• The availability of the cannabinoid antagonist, SR 141716A, to precipitate withdrawal following repeated cannabinoid administration provides a model to investigate the mechanisms underlying cannabinoid dependence as well as potential treatments to alleviate withdrawal symptoms [9].
  • Over a 4-hour recording period, SR 141716A (0.1, 0.3, 1, 3, and 10 mg/kg I.P.) dose-dependently increased the time spent in wakefulness at the expense of slow-wave sleep (SWS) and rapid eye movement sleep (REMS), delayed the occurrence of REMS but did not change the mean duration of REMS episodes [8].

High impact information on Acomplia


Chemical compound and disease context of Acomplia


Biological context of Acomplia


Anatomical context of Acomplia

  • By contrast, SR 141716A had no effect on MAPK activation by insulin or IGF1 in CHO cells lacking CB1 receptors, ruling out the possibility of a direct interaction of SR 141716A with the Gi protein [2].
  • Morphine-induced increases in nucleus accumbens dopamine levels were unaltered by SR 141716A [22].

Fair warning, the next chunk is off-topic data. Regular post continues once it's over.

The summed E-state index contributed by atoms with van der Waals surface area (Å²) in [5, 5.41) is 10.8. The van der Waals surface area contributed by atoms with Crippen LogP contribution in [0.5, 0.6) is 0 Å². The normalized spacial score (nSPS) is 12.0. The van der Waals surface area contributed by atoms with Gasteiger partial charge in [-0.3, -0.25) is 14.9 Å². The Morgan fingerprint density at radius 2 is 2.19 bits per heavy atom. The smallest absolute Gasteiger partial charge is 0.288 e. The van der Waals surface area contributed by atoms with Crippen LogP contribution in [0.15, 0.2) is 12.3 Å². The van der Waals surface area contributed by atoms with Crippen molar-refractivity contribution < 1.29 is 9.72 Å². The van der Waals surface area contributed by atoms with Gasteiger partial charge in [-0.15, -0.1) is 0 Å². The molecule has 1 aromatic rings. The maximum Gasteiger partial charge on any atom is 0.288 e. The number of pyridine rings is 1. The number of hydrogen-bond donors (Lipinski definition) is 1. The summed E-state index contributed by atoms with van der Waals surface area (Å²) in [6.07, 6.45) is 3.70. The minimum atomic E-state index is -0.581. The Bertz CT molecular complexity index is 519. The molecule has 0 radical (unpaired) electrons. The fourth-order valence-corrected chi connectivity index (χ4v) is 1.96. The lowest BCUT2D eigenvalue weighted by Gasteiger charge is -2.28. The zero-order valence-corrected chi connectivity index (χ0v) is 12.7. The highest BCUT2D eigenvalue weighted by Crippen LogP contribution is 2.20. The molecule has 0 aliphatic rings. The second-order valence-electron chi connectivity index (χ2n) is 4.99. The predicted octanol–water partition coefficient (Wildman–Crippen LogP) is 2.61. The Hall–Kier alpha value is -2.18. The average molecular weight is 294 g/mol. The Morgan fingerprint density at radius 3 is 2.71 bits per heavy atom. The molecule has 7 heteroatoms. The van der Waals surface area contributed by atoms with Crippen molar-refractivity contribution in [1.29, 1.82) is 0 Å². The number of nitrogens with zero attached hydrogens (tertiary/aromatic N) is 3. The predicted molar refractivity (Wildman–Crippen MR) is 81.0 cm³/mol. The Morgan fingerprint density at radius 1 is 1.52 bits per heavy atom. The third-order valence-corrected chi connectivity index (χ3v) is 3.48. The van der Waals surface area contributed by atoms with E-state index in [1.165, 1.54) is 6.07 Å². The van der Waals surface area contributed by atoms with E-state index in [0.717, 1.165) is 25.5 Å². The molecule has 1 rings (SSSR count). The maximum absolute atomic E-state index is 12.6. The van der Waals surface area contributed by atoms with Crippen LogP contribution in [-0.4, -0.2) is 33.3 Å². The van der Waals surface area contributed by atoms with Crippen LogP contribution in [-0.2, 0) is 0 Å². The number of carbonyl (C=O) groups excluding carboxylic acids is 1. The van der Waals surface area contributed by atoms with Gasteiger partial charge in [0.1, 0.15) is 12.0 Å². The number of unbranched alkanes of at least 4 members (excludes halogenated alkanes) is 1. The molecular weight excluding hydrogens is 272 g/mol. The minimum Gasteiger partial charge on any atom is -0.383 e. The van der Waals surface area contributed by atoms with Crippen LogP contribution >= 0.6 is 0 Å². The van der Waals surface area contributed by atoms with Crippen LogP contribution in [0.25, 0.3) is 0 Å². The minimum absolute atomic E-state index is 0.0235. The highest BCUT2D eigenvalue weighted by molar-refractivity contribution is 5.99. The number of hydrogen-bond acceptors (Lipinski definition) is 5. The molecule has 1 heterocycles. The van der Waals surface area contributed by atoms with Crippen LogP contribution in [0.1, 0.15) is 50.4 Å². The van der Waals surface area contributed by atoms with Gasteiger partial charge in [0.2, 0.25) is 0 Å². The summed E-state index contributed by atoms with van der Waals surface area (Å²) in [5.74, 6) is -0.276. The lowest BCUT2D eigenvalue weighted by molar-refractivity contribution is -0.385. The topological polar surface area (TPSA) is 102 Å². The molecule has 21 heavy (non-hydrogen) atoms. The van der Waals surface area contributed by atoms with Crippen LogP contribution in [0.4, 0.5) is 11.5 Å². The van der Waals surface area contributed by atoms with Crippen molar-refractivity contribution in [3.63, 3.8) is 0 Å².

• Both penile erection and NO2- increase induced by SR 141716A were reduced by the prior injection into the PVN of the cannabinoid CB1 agonists WIN 55,212-2 (5 microg) or HU 210 (5 microg), given into the paraventricular nucleus at doses unable to induce penile erection or to modify NO2- concentration [19].
  • Furthermore, the potentiation of ACh release in the hippocampus by SR 141716A alone suggests either that this compound is an inverse agonist at cannabinoid receptors or it is antagonizing the actions of an endogenous ligand acting on these receptors [23].
  • 5. We conclude that abn-cbd relaxes the rat small mesenteric artery by endothelium-dependent activation of K(+) channels via SR 141716A-sensitive pathways, which do not involve CB(1) and CB(2) receptors [24].

Associations of Acomplia with other chemical compounds


Gene context of Acomplia

  • However, simultaneous application of CRF and WIN 55,212--2 resulted in a synergistic effect on ACTH secretion, and this effect could be abolished by SR 141716A, demonstrating a CB1-mediated effect [4].